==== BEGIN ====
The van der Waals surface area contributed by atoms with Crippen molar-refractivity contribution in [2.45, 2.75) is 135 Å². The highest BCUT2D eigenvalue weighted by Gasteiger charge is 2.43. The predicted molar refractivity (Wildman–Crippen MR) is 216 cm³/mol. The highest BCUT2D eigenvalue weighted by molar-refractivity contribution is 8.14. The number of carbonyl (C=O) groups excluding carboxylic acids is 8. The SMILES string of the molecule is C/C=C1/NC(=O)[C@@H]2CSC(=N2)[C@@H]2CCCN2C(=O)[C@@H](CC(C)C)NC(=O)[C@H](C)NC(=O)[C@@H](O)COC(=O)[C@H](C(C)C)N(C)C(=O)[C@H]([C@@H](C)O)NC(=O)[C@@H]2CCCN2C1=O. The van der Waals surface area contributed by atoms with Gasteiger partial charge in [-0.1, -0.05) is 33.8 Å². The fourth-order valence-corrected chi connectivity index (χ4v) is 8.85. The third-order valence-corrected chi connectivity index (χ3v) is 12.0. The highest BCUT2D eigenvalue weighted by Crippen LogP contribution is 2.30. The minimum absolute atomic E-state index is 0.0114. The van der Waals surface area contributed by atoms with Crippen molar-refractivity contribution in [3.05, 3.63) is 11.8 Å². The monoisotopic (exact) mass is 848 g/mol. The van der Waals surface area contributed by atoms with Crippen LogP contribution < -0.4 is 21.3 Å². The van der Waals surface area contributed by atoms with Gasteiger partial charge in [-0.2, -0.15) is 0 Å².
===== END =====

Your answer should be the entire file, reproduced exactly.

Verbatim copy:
The van der Waals surface area contributed by atoms with Crippen molar-refractivity contribution in [2.45, 2.75) is 135 Å². The highest BCUT2D eigenvalue weighted by Gasteiger charge is 2.43. The predicted molar refractivity (Wildman–Crippen MR) is 216 cm³/mol. The highest BCUT2D eigenvalue weighted by molar-refractivity contribution is 8.14. The number of carbonyl (C=O) groups excluding carboxylic acids is 8. The SMILES string of the molecule is C/C=C1/NC(=O)[C@@H]2CSC(=N2)[C@@H]2CCCN2C(=O)[C@@H](CC(C)C)NC(=O)[C@H](C)NC(=O)[C@@H](O)COC(=O)[C@H](C(C)C)N(C)C(=O)[C@H]([C@@H](C)O)NC(=O)[C@@H]2CCCN2C1=O. The van der Waals surface area contributed by atoms with Gasteiger partial charge in [-0.1, -0.05) is 33.8 Å². The fourth-order valence-corrected chi connectivity index (χ4v) is 8.85. The third-order valence-corrected chi connectivity index (χ3v) is 12.0. The highest BCUT2D eigenvalue weighted by Crippen LogP contribution is 2.30. The minimum absolute atomic E-state index is 0.0114. The van der Waals surface area contributed by atoms with Crippen molar-refractivity contribution in [3.05, 3.63) is 11.8 Å². The monoisotopic (exact) mass is 848 g/mol. The van der Waals surface area contributed by atoms with Crippen LogP contribution < -0.4 is 21.3 Å². The van der Waals surface area contributed by atoms with Gasteiger partial charge in [-0.2, -0.15) is 0 Å².